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Our Executive Manager Client Engagement and Wellbeing, Jodi Haartsen asked doctors, nurses and our team to give us their top tips on women’s health checks – here is what they said.

  1. Women’s health checks are so often considered “secret women’s business” that we don’t talk to friends and family about it. The more we can normalise it and make it part of the conversation, the easier it will be. It may take bravery to be the first one to bring it up but it is such a relief when it’s out there.
  2. It can be scary to get health checks, what if there is (yet another) thing to deal with, or it’s not something you find easy to talk about? It can be simpler to bury your head in the sand and avoid any losses. Something to fear is a bigger driver – so focusing on the consequences of not doing it can be motivating. Finding a GP you trust can also make the world of difference. Sometimes writing down what you want to say so you have a script when you get there can also be helpful.
  3. Many women report feeling uncomfortable about having a cervical screen. There are options for the tests for cervical screening and over the past few years, the timing and the way tests are done has changed. It’s worth talking to your GP about options available to you.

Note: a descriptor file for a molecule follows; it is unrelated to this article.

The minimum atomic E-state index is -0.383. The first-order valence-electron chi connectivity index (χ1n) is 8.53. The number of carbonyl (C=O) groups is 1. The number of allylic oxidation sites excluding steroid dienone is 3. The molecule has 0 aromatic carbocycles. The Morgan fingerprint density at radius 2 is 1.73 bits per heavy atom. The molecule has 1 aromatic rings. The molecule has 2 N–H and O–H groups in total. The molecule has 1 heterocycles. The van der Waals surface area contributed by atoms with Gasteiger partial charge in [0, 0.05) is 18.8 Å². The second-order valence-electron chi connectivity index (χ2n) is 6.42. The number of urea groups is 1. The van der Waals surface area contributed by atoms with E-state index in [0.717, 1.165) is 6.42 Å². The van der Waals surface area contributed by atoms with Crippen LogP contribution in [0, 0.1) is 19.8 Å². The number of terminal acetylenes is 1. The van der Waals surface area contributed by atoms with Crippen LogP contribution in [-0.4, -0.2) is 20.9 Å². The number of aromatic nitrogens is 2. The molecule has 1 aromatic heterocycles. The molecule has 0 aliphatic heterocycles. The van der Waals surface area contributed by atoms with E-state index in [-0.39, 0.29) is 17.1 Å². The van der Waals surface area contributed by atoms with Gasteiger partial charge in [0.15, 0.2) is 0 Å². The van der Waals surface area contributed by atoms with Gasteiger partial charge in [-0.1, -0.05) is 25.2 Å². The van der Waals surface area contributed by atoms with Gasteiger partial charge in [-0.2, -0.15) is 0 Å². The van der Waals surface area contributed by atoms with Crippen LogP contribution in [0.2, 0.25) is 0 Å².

4. Make health checks familiar and a habit. My day is always February 14. It ensures I don’t forget – every year same time. It then becomes less of an effort to think about it, and I am always just booked into the GP for a long visit that day. Loving myself is just as important and I have no issues rewarding myself for getting it done.
  5. Keeping your brain healthy is essential in MS. Getting health checks such as blood pressure and blood tests for cholesterol, vitamin D, liver function, diabetes and other screening tests mean that any other conditions that may be impacting your health can be managed effectively.
  6. Understanding why we need to have health checks and how often to have them can be an enabler in having them completed regularly. We need everyone involved in people’s care and support to be discussing the tests women need and to not make assumptions that it’s someone else’s job to explain them.
  7. In Australia, many of the preventative screens are free. GPs or MS nurses often have a wealth of knowledge on how to access the free tests and when and where you need them.
  8. Research has shown that the most common reasons for women delaying or not having health checks are embarrassment, fear or discomfort. Sharing your fears with a close friend or trusted healthcare provider can be a relief, its highly likely they have experienced the same.
  9. For women with MS, it’s common to blame MS for the symptoms they may be experiencing. Excluding possible hormonal, thyroid or other contributors to what seem to be MS symptoms is an important part of the women’s health check. Sometimes it takes a fresh set of eyes, so it’s not always negative to switch doctors or health care professionals occasionally to see what you’re experiencing from a different point of view.
  10. Mums often prioritise the healthcare of their children or loved ones, but not themselves and keep moving it lower on the priority list. Making your appointment straight after the kids can overcome this – that’s where electronic supervision can be handy.

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